When such changes are mandated, of course, it is important that teams be supplied with the resources necessary to be successful whether that be training or equipment.  And managers need to identify that the responsibilities have changed and communicate that to their staff accordingly.

Enter the football game

When one watches the NFL, it seems that even though these professionals who are paid 6 or 7 or 8 figures a year, you will still see dumb penalties.  These players have probably played football since Pop Warner as a youth, yet you still see the occasional 12 men on the field penalties by the defense prior to a field goal attempt.  How hard is it to get the right personnel on the field?  Or how hard is it for the offensive line not to false start – they know the signal for the ball snap.  So, there are still mental errors by professionals that occur.  [I drafted this before the last AFC leading Broncos football game where they were caught with 12 men on the field 3 times!  Once they avoided the penalty by calling a timeout before getting penalized.]

An NFL football game has changes on every play:  Different formations, different routes, and different yardage goals.  And during the snap count, maybe the quarterback changes the play because he doesn’t like the defense that he sees.  When things go bad after the snap, receivers may have to break off routes.  Lots of change – every single play.  And it doesn’t always go right.

Alternatively, there are the halftime routines.  For high school & college, there are the marching bands.  Everyone has their own place and may have unique music.  Zero improvising is required, as all of this is planned out ahead of time.  See this video for an example of the coordination required:

Both the football game and the halftime routines require much practice.  The difference is where is improvising required?  The trick for the Operational Excellence in IT, is to ensure that maintenance windows have more rehearsal and less improvising and that there is time to practice.  That rehearsal and discipline may be contrary to methodologies of some IT workers.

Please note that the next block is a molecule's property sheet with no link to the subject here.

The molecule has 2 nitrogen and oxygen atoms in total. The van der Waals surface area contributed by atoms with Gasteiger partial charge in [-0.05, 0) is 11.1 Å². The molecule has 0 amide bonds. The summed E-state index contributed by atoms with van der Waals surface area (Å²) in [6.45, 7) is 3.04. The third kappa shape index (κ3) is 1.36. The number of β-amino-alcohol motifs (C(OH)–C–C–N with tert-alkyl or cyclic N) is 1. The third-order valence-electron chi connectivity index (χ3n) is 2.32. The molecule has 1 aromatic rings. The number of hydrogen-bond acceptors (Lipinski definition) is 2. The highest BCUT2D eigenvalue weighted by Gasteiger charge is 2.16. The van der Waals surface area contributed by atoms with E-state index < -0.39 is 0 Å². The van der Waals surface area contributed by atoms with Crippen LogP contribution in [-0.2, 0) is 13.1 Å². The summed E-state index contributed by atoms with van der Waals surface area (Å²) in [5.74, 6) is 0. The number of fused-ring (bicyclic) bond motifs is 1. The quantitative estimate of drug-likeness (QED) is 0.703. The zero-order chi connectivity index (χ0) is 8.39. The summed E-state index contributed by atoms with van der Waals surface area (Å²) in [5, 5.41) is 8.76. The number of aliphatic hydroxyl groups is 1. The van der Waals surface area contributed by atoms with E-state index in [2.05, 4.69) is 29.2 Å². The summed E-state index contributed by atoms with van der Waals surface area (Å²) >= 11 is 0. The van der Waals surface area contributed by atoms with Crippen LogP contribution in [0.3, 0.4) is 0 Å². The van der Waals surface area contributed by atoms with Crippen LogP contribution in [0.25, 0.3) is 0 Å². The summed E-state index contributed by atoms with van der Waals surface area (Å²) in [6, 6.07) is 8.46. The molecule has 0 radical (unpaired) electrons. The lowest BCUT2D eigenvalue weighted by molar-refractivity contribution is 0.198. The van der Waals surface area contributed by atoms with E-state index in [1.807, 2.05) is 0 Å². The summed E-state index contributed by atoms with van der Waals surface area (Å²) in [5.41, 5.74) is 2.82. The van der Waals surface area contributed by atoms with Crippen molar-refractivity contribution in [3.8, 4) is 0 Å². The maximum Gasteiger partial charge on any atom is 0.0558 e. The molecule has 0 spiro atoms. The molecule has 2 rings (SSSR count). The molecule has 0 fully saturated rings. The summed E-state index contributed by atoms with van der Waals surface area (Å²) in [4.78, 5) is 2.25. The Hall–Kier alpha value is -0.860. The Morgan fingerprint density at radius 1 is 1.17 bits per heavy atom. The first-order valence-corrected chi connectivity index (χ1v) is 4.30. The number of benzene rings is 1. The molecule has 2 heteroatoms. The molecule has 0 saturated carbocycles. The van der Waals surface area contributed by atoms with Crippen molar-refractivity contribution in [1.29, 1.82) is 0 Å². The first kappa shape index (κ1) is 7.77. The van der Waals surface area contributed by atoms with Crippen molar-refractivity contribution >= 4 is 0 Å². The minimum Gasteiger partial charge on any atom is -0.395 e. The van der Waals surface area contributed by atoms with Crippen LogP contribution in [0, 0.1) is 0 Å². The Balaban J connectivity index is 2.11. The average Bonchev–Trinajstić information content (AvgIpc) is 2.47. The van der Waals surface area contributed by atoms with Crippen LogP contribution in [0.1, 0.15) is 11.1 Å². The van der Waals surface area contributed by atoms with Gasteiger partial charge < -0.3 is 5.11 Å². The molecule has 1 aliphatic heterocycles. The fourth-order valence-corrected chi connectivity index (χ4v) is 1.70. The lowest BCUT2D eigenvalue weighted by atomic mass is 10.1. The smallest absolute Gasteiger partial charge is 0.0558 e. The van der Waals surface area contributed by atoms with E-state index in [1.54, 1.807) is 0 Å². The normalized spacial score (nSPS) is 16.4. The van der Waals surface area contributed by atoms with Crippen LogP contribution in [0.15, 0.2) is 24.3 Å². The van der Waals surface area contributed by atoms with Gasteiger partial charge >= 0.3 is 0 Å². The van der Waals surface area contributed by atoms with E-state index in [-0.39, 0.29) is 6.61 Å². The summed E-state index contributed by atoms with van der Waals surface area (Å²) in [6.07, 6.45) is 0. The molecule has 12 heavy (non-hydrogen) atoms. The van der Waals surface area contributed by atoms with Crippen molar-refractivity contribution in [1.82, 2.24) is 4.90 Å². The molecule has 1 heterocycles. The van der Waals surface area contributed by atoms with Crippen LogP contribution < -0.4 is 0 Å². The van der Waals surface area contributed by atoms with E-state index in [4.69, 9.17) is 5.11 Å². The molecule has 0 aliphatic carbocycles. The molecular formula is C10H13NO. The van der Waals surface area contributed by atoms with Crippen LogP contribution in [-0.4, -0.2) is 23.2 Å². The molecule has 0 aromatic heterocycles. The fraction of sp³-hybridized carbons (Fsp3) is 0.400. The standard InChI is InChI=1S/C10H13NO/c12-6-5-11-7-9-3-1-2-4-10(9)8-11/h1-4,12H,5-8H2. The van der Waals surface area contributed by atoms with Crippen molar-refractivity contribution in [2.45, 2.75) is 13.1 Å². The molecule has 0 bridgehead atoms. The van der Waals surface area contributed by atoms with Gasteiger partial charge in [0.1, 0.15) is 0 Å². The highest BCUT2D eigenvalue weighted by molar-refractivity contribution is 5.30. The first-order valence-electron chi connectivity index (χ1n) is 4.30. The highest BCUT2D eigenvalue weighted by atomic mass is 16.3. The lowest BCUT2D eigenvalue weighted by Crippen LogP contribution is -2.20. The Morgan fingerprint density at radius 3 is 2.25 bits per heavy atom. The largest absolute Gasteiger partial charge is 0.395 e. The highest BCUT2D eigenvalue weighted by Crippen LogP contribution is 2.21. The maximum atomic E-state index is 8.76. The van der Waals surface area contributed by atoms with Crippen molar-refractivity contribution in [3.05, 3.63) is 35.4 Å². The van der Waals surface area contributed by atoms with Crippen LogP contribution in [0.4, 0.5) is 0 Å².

I also recognize that discipline to rehearse and to duplicate environments is easier said than done – lab environments struggle to perfectly match production and simulated workloads are difficult to match as well, and testing time is also difficult.  However, those organizations that strive to drive human error out of their maintenance events decide it is better to spend on the resources ahead of time, as opposed to reacting after the fact and spending potentially just as many resources post mortem.

Jim – 12/16/13


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Migrating to the Cloud – Technical Concerns of migrating to an IaaS Cloud

Blue SquareThe thoughts of migrating to the Cloud can be flippant or daunting depending on where you sit on the optimist/pessimist scale. In reality, this is a matter of proportion to your environment.

In this week’s post, I’m talking specifically about Infrastructure-as-a-Service Cloud — rather than having a physical presence, your goal is to move to the cloud, so you don’t have to care for that hardware stuff.

My recommendation on where to begin is to ask the question: How would I migrate somewhere else?

It starts by – what services do I move 1st? When I worked at UC Irvine‘s School of Humanities in the early 90s, we had to move into a new building and the finance staff needed to move 1st since they didn’t want to get caught with closing the books at the very time we had to evacuate the old modular building. So, a server had to go over there to provide the Netware routing that we were doing between a classroom network and the office network (it was summer, so I didn’t have to worry about student congestion on the network – though the empty classroom I put the server in was victim of the painters unplugging it). After the office staff could move, then I could bring the office Netware server over one evening. The important part of this story is that I needed networking to handle the people 1st.

Another move that I performed was similar. I had to move servers from downtown Denver to a new data center in south Denver. The users of those machines couldn’t deal with the network latency as our route went from downtown Denver to Massachusetts to south Denver. Those users had to move, then they had to get new AD (Microsoft Active Directory) credentials and new security tokens. So, the important part here is that the users needed an authentication infrastructure 1st.

While moving some servers from Denver to Aurora, into a new facility for us – we again were concerned about latency, so we needed to have authentication and name services also stood up in Aurora, so that authentication wouldn’t have to cross the WAN.

My point from these anecdotes is it is not just as simple as moving one OS instance. There are dependencies. Typically, those dependencies are infrastructure dependencies, and they typically exist so that latency can be avoided. [I haven’t defined network latency — but, for those who need an example — think of TV interviews that occur when the anchor is in New York and the reporter is in the middle east. The anchor asks a question and the reporter has to wait for all the audio to get to him while the viewer sees a pause in conversation. That is network latency. The amount of time it takes to travel the “wire”].